An Adaptive Actuation Mechanism for Anthropomorphic Robot Hands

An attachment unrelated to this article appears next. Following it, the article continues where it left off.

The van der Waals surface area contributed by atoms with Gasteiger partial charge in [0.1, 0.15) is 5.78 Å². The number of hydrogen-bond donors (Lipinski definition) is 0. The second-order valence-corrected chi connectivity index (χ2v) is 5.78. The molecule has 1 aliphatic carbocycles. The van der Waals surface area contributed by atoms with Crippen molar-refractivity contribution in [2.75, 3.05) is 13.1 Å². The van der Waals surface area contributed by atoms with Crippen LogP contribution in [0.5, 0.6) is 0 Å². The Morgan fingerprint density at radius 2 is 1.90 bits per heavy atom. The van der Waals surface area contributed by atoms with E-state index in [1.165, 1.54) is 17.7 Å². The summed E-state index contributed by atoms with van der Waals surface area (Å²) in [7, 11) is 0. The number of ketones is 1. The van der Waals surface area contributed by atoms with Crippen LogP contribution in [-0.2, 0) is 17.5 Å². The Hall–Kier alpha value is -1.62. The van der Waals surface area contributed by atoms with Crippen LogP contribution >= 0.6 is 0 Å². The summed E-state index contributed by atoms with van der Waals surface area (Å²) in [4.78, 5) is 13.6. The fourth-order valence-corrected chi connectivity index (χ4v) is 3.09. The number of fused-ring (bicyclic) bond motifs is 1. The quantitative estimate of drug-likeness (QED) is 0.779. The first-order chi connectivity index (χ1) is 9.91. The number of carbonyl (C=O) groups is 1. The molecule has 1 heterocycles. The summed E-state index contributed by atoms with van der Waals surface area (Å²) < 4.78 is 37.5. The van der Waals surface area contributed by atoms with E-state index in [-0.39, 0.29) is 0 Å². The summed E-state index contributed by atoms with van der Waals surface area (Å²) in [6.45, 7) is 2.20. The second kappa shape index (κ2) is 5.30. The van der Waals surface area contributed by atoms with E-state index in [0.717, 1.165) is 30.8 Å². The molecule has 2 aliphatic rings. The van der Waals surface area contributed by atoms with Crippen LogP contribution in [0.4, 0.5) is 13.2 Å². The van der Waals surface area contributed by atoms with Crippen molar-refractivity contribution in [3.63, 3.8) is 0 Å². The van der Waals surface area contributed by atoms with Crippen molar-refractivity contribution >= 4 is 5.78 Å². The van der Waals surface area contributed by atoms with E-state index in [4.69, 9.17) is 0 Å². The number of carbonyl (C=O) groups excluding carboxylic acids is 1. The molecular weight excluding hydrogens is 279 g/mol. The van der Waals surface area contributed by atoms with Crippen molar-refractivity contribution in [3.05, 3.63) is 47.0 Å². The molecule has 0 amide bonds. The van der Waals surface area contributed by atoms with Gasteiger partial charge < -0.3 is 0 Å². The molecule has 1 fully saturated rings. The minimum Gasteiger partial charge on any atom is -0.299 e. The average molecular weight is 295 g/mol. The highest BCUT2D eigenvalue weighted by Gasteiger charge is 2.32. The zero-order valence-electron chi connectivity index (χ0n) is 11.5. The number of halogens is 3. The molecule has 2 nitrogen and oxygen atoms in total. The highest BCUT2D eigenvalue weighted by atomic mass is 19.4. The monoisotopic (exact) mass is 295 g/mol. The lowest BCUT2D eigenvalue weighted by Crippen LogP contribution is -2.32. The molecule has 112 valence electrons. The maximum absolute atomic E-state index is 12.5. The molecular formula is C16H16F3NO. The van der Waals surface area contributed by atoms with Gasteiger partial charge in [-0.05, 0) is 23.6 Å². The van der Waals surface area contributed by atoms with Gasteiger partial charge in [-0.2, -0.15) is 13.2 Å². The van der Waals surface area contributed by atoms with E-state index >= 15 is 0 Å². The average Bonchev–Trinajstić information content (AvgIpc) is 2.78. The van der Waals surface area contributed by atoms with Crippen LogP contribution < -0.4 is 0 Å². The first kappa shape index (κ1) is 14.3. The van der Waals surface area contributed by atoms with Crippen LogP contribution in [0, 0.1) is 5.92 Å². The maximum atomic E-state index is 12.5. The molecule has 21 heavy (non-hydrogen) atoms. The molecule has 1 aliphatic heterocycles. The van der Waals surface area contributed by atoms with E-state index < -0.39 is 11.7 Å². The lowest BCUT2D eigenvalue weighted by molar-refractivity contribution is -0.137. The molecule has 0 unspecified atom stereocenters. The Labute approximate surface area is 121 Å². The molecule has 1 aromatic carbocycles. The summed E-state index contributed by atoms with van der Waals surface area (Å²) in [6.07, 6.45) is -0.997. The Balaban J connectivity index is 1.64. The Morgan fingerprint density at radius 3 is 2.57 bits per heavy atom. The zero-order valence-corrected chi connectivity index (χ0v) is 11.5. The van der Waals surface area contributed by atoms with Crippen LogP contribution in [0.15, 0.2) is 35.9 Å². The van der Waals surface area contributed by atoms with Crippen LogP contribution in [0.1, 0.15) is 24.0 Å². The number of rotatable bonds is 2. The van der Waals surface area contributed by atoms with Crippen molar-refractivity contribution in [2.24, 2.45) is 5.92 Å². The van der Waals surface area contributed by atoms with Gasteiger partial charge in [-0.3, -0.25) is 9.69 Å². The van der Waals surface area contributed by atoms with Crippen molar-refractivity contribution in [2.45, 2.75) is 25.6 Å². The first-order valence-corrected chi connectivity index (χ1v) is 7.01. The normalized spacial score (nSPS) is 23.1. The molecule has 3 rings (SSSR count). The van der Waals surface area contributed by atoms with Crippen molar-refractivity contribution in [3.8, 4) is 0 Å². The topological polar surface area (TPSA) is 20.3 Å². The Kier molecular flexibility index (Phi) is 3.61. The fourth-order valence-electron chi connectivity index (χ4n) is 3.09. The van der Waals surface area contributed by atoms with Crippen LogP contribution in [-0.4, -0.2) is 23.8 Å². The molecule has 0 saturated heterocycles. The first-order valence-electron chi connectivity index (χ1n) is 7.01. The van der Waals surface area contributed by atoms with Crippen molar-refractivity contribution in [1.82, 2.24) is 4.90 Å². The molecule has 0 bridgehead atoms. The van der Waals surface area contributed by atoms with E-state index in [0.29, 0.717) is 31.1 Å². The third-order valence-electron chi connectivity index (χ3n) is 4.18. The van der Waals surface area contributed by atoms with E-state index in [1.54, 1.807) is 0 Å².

This paper presents an adaptive actuation mechanism that can be employed for the development of anthropomorphic, dexterous robot hands. The tendon-driven actuation mechanism achieves both flexion/extension and adduction/abduction on the finger's metacarpophalangeal joint using two actuators. Moment arm pulleys are employed to drive the tendon laterally and achieve a simultaneous execution of abduction and flexion motion. Particular emphasis has been given to the modeling and analysis of the actuation mechanism. More specifically, the analysis determines specific values for the design parameters for desired abduction angles. Also, a model for spatial motion is provided that relates the actuation modes with the finger motions. A static balance analysis is performed for the computation of the tendon force at each joint. A model is employed for the computation of the stiffness of the rotational flexure joints. The proposed mechanism has been designed and fabricated with the hybrid deposition manufacturing technique. The efficiency of the mechanism has been validated with experiments that include the assessment of the role of friction, the computation of the reachable workspace, the assessment of the force exertion capabilities, the demonstration of the feasible motions, and the evaluation of the grasping and manipulation capabilities. An anthropomorphic robot hand equipped with the proposed actuation mechanism was also fabricated to evaluate its performance. The proposed mechanism facilitates the collaboration of actuators to increase the exerted forces, improving hand dexterity and allowing the execution of dexterous manipulation tasks.